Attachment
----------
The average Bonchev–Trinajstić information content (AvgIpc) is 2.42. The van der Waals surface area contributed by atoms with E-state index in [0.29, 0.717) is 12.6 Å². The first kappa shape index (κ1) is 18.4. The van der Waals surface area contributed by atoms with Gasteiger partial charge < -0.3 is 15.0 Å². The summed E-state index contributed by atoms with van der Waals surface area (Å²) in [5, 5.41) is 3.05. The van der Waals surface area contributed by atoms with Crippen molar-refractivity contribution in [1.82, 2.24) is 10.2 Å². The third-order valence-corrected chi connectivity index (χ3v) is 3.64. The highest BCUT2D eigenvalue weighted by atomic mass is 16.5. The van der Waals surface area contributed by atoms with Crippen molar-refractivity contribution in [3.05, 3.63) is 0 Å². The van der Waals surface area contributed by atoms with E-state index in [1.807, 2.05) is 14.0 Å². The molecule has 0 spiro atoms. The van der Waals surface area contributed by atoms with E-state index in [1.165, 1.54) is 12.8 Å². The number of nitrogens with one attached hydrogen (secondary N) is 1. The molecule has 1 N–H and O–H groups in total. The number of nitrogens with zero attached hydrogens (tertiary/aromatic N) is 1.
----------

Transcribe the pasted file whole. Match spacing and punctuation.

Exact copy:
The average Bonchev–Trinajstić information content (AvgIpc) is 2.42. The van der Waals surface area contributed by atoms with E-state index in [0.29, 0.717) is 12.6 Å². The first kappa shape index (κ1) is 18.4. The van der Waals surface area contributed by atoms with Gasteiger partial charge < -0.3 is 15.0 Å². The summed E-state index contributed by atoms with van der Waals surface area (Å²) in [5, 5.41) is 3.05. The van der Waals surface area contributed by atoms with Crippen molar-refractivity contribution in [1.82, 2.24) is 10.2 Å². The third-order valence-corrected chi connectivity index (χ3v) is 3.64. The highest BCUT2D eigenvalue weighted by atomic mass is 16.5. The van der Waals surface area contributed by atoms with Crippen molar-refractivity contribution in [3.05, 3.63) is 0 Å². The van der Waals surface area contributed by atoms with E-state index in [1.807, 2.05) is 14.0 Å². The molecule has 0 spiro atoms. The van der Waals surface area contributed by atoms with E-state index in [1.165, 1.54) is 12.8 Å². The number of nitrogens with one attached hydrogen (secondary N) is 1. The molecule has 1 N–H and O–H groups in total. The number of nitrogens with zero attached hydrogens (tertiary/aromatic N) is 1.